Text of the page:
Phenomenal WomenPosted on: 10/03/2020
Michaela DePrince (born Mabinty Bangura)
My inspirational woman is Michaela DePrince, a black American ballet dancer who faced many struggles throughout her life. Her father was shot by the Revolutionary United Front and her mother starved to death soon after. She was brought to an Orphanage by her Uncle during the Sierra Leone civil war. She had vitiligo a skin condition causing skin depigmentation and so was described as a “devil’s child” by her uncle. She had to flee to a refugee camp with her orphanage after it got bombed.
In 1999 (at the age of 4) she was adopted by an American family. When she arrived in America she joined a ballet class, inspired by a magazine cover of a ballerina she had found and kept while in Sierra Leone. In the end she pursued a career in ballet despite encountering racial discrimination. Just aged eight she was told she couldn’t perform as Marie from the nutcracker because “America’s not ready for a black girl ballerina”. A year later, one of her teachers told her adoptive mother that black dancers weren’t worth investing money in. After all of this she is now extremely famous and has overcome many struggles to get to where she is today. She is strong, independent and resilient and she is my inspiration.
By Fiona Bull (Year 9)
My inspirational for National's Women's Day is my Mum because she is the most hard-working woman I know. She is a year 6 teacher and she often gives up her weekends and evenings to prepare her lessons in order to get them through their exams. She also raises me and my brother and I rarely hear her complain about anything. I think her hard work and dedication make her an inspiration for everyone!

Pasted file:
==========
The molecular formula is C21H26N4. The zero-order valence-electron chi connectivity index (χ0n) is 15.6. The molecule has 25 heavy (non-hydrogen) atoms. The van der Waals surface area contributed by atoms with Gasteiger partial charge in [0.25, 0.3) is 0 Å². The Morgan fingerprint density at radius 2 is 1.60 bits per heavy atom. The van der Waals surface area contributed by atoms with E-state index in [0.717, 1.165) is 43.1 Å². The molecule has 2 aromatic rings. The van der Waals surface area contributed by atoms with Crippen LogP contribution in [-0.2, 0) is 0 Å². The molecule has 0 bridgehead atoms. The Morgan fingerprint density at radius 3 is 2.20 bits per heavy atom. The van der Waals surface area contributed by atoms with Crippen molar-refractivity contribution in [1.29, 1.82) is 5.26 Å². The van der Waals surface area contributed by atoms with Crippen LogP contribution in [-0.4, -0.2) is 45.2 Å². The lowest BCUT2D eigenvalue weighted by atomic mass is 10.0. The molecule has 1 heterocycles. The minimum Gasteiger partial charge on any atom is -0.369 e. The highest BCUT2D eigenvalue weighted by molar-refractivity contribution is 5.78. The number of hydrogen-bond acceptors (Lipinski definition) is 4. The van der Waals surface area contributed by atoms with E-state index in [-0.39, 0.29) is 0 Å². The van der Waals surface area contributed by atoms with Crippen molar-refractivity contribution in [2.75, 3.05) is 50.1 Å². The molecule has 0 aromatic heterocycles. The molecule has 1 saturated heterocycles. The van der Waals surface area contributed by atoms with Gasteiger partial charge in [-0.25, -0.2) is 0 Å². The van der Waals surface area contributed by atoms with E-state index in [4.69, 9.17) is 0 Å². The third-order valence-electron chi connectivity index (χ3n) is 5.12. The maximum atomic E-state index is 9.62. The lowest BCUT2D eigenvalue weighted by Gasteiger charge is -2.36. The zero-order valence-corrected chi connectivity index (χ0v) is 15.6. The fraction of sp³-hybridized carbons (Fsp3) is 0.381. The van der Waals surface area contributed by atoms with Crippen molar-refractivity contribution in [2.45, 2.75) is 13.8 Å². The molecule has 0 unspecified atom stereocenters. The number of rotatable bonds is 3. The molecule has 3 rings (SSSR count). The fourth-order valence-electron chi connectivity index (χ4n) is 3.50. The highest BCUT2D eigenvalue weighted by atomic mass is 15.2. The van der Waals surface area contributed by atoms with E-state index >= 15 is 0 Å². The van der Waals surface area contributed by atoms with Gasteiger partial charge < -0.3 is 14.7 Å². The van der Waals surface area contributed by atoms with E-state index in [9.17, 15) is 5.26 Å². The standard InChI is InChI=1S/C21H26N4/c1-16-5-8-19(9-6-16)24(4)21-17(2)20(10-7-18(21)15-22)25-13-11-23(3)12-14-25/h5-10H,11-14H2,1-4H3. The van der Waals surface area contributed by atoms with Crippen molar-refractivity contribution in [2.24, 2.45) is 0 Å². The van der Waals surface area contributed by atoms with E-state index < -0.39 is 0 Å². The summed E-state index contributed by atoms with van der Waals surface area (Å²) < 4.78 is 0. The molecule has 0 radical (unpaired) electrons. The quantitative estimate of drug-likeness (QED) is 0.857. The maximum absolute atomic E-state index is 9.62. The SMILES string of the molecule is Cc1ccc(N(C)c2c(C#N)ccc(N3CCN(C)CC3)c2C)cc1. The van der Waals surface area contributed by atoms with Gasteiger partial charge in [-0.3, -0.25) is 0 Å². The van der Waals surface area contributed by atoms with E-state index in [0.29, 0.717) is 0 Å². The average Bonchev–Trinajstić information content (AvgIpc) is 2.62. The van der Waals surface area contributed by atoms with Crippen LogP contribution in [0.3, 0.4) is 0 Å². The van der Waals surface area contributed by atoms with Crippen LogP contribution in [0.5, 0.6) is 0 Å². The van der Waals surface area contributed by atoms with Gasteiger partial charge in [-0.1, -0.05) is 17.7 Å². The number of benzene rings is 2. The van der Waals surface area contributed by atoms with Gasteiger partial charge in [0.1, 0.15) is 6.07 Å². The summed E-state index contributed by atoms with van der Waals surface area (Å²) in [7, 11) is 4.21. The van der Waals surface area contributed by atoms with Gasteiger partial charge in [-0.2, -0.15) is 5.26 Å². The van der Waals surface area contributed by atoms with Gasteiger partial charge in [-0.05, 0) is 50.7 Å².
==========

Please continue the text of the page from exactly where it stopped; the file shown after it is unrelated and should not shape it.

By Ella Hale (Year 9)
On the 1st December 1995, in Montgomery, Alabama, Rosa Parks was arrested for refusing James F. Blake’s order for her to relinquish her seat in the “colored section” of the bus for a white passenger.
Rosa’s defiance against the racist laws of 90s America sparked a series of protests for her freedom, and America was changed for the better as more and more civil rights activists joined the fight.
Rosa was born in Tuskegee, Alabama, on February 4, 1913. In addition to African ancestry, one of Parks' great-grandfathers was Scots-Irish and one of her great-grandmothers a part-Native American slave. When her parents separated, she moved with her mother to Pine Level, just outside the state capital, Montgomery. She grew up on a farm with her maternal grandparents, mother, and younger brother Sylvester.
After the Montgomery Bus Boycott, Rosa and her husband moved to Hampton, Virginia, primarily because Rosa could not find work, though also partially because she disagreed with Martin Luther King and some of the other leaders of Montgomery’s civil rights movement about how to proceed with their campaign, along with a constant stream of death threats from those who disagreed with what she had done.
“At the time I was arrested, I had no idea it would turn into this. It was just a day like any other day. The only thing that made it significant was that the masses of the people joined in.”
By Tabitha Gardiner (Year 9)
Despite the tragic loss of my dad in an accident when she was very young, my mother never lost her sense of humour and her sense of fun. She was not bitter and even said that "boys didn't mean to kill your dad, it was an accident". She had fond memories of family life before the accident, but never said it was better than the one after! She accepted her injuries with grace and never complained even though she was in and out of hospital a lot! She even joked that her hospital file weighed more than her in the end! She gained respect from everyone around her and was a great role model for the younger generations of our family, including me. She was determined and brave, yet fun and almost childlike in her humour, making her very popular with my young friends as I was growing up. It was only when she was dying that she said "I have had a good life, but it would have been better with your dad!".
My mum was a true inspiration to all those around her and I could not be more proud of her and I am so grateful to her for bringing us up in the way that she did.
Julie Minell - Cover Supervisor